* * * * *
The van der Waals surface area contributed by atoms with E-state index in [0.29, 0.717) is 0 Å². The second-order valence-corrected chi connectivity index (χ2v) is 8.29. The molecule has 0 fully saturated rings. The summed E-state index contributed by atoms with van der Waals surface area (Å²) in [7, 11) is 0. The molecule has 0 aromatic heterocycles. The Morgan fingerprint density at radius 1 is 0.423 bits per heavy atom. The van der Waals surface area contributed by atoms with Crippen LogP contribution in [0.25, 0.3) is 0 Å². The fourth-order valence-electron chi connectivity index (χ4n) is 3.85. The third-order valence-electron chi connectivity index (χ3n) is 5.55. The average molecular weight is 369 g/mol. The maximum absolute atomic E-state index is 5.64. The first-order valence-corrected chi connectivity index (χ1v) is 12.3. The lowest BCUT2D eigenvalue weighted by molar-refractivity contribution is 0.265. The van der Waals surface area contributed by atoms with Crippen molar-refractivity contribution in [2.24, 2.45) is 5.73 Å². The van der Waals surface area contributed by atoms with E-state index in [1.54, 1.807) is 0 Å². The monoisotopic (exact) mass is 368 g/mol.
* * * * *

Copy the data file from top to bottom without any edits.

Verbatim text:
The van der Waals surface area contributed by atoms with E-state index in [0.29, 0.717) is 0 Å². The second-order valence-corrected chi connectivity index (χ2v) is 8.29. The molecule has 0 fully saturated rings. The summed E-state index contributed by atoms with van der Waals surface area (Å²) in [7, 11) is 0. The molecule has 0 aromatic heterocycles. The Morgan fingerprint density at radius 1 is 0.423 bits per heavy atom. The van der Waals surface area contributed by atoms with Crippen LogP contribution in [0.25, 0.3) is 0 Å². The fourth-order valence-electron chi connectivity index (χ4n) is 3.85. The third-order valence-electron chi connectivity index (χ3n) is 5.55. The average molecular weight is 369 g/mol. The maximum absolute atomic E-state index is 5.64. The first-order valence-corrected chi connectivity index (χ1v) is 12.3. The lowest BCUT2D eigenvalue weighted by molar-refractivity contribution is 0.265. The van der Waals surface area contributed by atoms with Crippen molar-refractivity contribution in [2.24, 2.45) is 5.73 Å². The van der Waals surface area contributed by atoms with E-state index in [1.54, 1.807) is 0 Å². The monoisotopic (exact) mass is 368 g/mol.